Saturday, 28 March 2015

LIVE REPORT: Japan Nite @ SXSW 2015

The last few weeks saw an estimated 75,000 people converge on Austin, Texas for one of the country's biggest music and media festivals, SXSW. Filmmakers, tech gurus and, of course, musicians from all over the world came to show us their stuff, bringing make-it-or-break-it attitudes to the heart of Texas in an effort to score that big deal. It’s crazy, crowded, and sometimes downright bizarre, but it has become a staple of Austin music culture and possibly the most anticipated event of the year.

On March 20, one of SXSW’s resident showcases, Japan Nite, took over Elysium for their 20th year, hosting a crew of seven great bands from Japan that spanned every genre from hard rock to bluegrass. Despite the less-than-ideal weather conditions, there was a line down the block of excited patrons awaiting entrance, even chatting and interacting with members of the band as they came out to hand out flyers.

Photo provided by Audrey Kimura

Press passes are few and hard to come by, but I showed up anyway, armed with my trusty cell phone to cover the event as best I could. Mahoshojo-ni-naritai had just taken the stage as I came in and already had the whole crowd dancing. I have to say, this band was the biggest surprise of the bunch. When researching these bands, I never expected I’d end up headbanging to their set, but I found myself rocking hard as their electro-pop beats gave way to heavy-metal growls. Their high energy and dizzying sensory assault definitely set the tone for what would be a very unique showcase.

Next up came Samurai Dynamites. Decked in happi coats and sporting and eclectic array of instruments, they filled the room with their ‘festival punk’ style. I heard someone in the audience describe them as “Gogol Bordello, but good” and I really can’t argue. The blend of European sounds with a Japanese aesthetic made for something truly extraordinary (where else can you see a fiddle player with his bow mounted on a katana hilt?).

The wild energy of Samurai Dynamites was followed by the much gentler Pirates Canoe, a four-piece Americana band from Kyoto. There is something decidedly strange about seeing Japanese musicians playing American traditional instruments, but there is no denying their incredible proficiency. The mandolin and slide-guitar player elicited many a cry from the crowd with their solos and the group played a bluegrass cover of Lady Gaga’s Born This Way that brought the house down. I’m generally a rock and roll girl, but this band was one of the highlights of the evening and, no matter your genre of preference, I highly recommend checking them out.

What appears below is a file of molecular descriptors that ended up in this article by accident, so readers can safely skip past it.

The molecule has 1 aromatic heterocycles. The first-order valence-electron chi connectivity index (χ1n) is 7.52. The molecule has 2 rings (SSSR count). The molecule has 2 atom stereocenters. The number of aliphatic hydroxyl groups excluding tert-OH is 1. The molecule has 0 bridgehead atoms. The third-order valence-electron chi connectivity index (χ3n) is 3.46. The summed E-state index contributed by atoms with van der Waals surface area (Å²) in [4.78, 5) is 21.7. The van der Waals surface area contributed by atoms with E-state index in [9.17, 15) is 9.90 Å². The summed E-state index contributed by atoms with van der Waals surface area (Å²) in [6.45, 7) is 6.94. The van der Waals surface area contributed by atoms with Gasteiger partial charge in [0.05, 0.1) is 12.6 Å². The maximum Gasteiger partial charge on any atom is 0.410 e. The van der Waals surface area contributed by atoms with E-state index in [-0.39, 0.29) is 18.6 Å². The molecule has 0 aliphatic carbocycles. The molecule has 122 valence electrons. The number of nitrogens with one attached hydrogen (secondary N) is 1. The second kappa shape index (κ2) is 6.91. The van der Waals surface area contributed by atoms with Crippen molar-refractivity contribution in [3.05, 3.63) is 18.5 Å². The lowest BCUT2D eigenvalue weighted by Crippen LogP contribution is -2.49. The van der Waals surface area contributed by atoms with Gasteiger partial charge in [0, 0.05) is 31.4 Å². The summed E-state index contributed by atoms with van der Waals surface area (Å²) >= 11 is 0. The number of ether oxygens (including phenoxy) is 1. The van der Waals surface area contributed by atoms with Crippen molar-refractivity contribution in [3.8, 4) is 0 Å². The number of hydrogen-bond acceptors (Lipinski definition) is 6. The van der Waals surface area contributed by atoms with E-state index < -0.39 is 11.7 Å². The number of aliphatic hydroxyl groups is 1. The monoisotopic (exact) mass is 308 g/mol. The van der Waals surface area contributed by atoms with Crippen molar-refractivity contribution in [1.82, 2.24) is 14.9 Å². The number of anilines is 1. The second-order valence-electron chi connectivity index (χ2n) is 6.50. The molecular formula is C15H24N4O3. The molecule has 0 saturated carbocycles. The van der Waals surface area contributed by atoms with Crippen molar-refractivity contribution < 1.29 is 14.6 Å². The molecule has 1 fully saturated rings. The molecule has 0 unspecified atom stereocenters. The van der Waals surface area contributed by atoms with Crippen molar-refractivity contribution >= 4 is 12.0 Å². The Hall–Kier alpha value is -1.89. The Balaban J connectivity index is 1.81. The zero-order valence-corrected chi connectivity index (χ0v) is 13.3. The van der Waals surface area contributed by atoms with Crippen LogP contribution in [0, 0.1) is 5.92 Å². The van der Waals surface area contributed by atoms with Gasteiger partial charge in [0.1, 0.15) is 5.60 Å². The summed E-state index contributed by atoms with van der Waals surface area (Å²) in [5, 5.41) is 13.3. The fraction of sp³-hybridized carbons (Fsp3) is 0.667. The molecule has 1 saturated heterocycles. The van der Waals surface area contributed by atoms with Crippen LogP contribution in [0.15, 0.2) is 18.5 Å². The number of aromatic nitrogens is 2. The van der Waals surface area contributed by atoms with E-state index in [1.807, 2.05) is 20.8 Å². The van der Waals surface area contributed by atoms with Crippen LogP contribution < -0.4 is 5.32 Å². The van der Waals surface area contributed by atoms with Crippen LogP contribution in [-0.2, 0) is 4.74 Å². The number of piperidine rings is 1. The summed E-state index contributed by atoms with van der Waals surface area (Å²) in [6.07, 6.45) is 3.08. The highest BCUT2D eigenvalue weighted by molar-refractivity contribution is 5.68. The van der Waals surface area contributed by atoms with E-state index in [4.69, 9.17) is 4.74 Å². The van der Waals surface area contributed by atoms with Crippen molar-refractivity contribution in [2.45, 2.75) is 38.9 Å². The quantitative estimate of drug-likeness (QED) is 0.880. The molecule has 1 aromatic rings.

They kept the mood calm with the next act, The fin. I have to be honest here. Chillwave is just not my thing and I took this set as an opportunity to grab a beer. I found myself more interested in the GoPros mounted on EVERYTHING, than the band itself. They did, however, provide a nice break from the hectic atmosphere of the place, bringing everything down to a more relaxed pace as the crowd swayed and socialized. Not to disparage the band or their abilities, but this group is more background music than something you actively participate in.

Photo provided by Audrey Kimura

Next up was the epically surreal Moumoon. I find this duo a bit hard to describe. The music whipped from sweet and happy, to uplifting, to strange and almost dark. Vocalist, Yuka, appeared in a flowy white outfit, complete with white flowers in her hair, looking almost angelic as she swayed and jumped to the beat with a surprisingly powerful presence. She could have been singing about car parts and I’d have been right there with her. They had a fair amount of technical difficulties during their short set, but handled it with grace, finishing strong to grand applause.

Photo provided by Audrey Kimura

My absolute favorite act of the night was blues rockers, QUORUM. Prepare for some gushing, folks, because these guys absolutely blew me away. It’s been a long time since I’ve been this impressed with a band. Vocalist, Shintaro, knocked the doors off with his raspy yet powerful voice, reminding me of all the great vocalists of the 70’s. The guitar/bass combo was like nothing I’ve ever seen and their dueling solos were hands down the coolest thing I’ve witnessed in nearly a decade. This group would fit seamlessly in your music collection alongside the likes of Lynard Skynard, Deep Purple, and Foghat. And I don’t say that lightly. I could go on for pages about this band alone, but the best thing I can tell you is CHECK. THEM. OUT. If you have the opportunity to see them live, DO IT. They will rock your face right off, guaranteed.

Photo provided by Audrey Kimura

Unfortunately, I had to leave after QUORUM’s set (parking issues...thanks, SXSW), so I missed TsuShiMaMire, but from what I hear, they took the energy to another level. Apparently, there was crowd surfing. There are tons of clips up on YouTube from the show already, so check it out for yourself and tell me what you think.

All in all, the 20th Anniversary of Japan Nite was a wild success. The bands that came out were a true testament to the talent and showmanship to be found in Japan and a perfect example of why I support their music the way I do. I want to thank Japan Nite for continuing to bring such amazing acts to our shores. Here’s hoping for another 20 years!